Roma’s wins at the 2019 Golden Globes don’t indicate much about its chances at the Oscars. But Netflix has been pouring money into its awards campaign for the movie, and it’s a genuinely excellent film. So its two wins feel well-deserved, and may raise its visibility with potential audience members as well as with Academy voters — both in the foreign language feature category and the overall race for Best Picture. —AW
Winner: Green Book
Green Book may be the year’s most controversial awards frontrunner. It earned the coveted Grolsch People’s Choice Award during its premiere at the Toronto International Film Festival in September, which has often proven to be an indicator of a film’s Best Picture chances. And it’s an audience pleaser, a comedy about an unlikely friendship between an Italian driver from the Bronx and a black concert pianist on a tour through the segregated Deep South.
But it’s also been criticized by historians, critics, and the family of one of its subjects, Dr. Don Shirley, for putting a gloss on Shirley’s life, conforming to tired “white savior” tropes, and, perhaps most poignantly, practically ignoring (and sometimes eliding the history) of the “Green Books” for which it’s titled. Mahershala Ali, who won Best Supporting Actor at the Globes for playing Shirley, reportedly called Shirley’s family and apologized earlier this year.
Controversy, though, is rarely a deterrent for the Globes. (Last year’s best drama winner was Three Billboards Outside Ebbing, Missouri, which sparked its own controversy for its portrayal of the South and of its black characters.) Green Book took home the most awards of any film at the Golden Globes this year: one for Ali; one for Best Screenplay; and one for Best Comedy.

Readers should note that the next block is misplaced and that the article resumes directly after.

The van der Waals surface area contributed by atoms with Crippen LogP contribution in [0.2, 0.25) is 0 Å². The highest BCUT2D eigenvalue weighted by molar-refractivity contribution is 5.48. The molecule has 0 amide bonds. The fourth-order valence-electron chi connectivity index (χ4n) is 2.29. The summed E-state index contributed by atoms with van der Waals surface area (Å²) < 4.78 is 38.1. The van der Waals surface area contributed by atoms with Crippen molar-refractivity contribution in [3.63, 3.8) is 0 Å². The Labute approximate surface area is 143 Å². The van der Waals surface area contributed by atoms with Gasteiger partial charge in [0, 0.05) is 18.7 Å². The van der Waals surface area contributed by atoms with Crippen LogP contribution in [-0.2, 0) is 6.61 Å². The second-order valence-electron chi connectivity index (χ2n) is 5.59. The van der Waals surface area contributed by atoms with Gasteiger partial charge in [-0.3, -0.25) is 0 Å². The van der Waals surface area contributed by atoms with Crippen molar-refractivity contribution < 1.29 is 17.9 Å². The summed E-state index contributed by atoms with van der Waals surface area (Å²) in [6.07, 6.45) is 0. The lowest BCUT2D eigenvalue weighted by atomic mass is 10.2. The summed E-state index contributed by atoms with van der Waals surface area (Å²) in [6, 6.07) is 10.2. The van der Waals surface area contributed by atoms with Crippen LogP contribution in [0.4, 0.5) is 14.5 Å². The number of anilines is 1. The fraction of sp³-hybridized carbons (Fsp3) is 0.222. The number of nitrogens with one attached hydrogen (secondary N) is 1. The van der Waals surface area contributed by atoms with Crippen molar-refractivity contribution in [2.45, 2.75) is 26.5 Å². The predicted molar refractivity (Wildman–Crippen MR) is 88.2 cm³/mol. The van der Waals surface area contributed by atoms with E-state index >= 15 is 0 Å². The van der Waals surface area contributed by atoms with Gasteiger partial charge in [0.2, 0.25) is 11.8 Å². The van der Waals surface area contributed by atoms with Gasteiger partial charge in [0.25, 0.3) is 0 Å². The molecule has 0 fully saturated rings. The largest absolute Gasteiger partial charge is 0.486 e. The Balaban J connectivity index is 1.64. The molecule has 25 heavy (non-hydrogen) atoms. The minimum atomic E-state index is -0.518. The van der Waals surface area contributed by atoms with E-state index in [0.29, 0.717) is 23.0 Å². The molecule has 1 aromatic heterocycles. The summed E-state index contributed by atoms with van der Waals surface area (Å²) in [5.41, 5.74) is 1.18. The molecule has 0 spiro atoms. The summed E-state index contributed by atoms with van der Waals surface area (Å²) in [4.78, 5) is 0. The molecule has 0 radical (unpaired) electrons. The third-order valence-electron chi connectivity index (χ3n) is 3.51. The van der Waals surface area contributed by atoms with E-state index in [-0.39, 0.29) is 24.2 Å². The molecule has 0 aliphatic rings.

So it seems to be cruising toward at least a few nominations when the Oscar nods are announced on January 22. And it’s easy to imagine Green Book — a comedy that seems to have its heart in the right place, and one that suggests we could fix racism if we’d all just talk to each other and maybe listen to some good music — winning Best Picture in an earlier era.
But the Academy, which is made up of thousands of actual working professionals in Hollywood rather than the 100 or so shadowy members of the Hollywood Foreign Press Association that oversees the Golden Globes, seems to have changed its taste a bit in recent years, rewarding films like Spotlight, Moonlight, and The Shape of Water, which was about a romance between a woman and a fish-man.
Green Book feels out of date compared to those recent Best Picture winners — and it will be worth watching to see if it’s the sort of film the Academy wants to choose to represent the film industry in 2019. —AW
Winners: Bohemian Rhapsody
I don’t know how to sugarcoat this, so I’ll just say it: The Freddie Mercury biopic Bohemian Rhapsody is easily one of the worst films I saw in 2018, and certainly the worst “prestige” film. And while I completely understand its ongoing popularity with audiences — fans will of course love a film about a beloved rocker, particularly one with lots of music, even if it drags in places and gets real fuzzy on the specifics — its ongoing existence in the awards conversation as a piece of filmmaking is, frankly, baffling.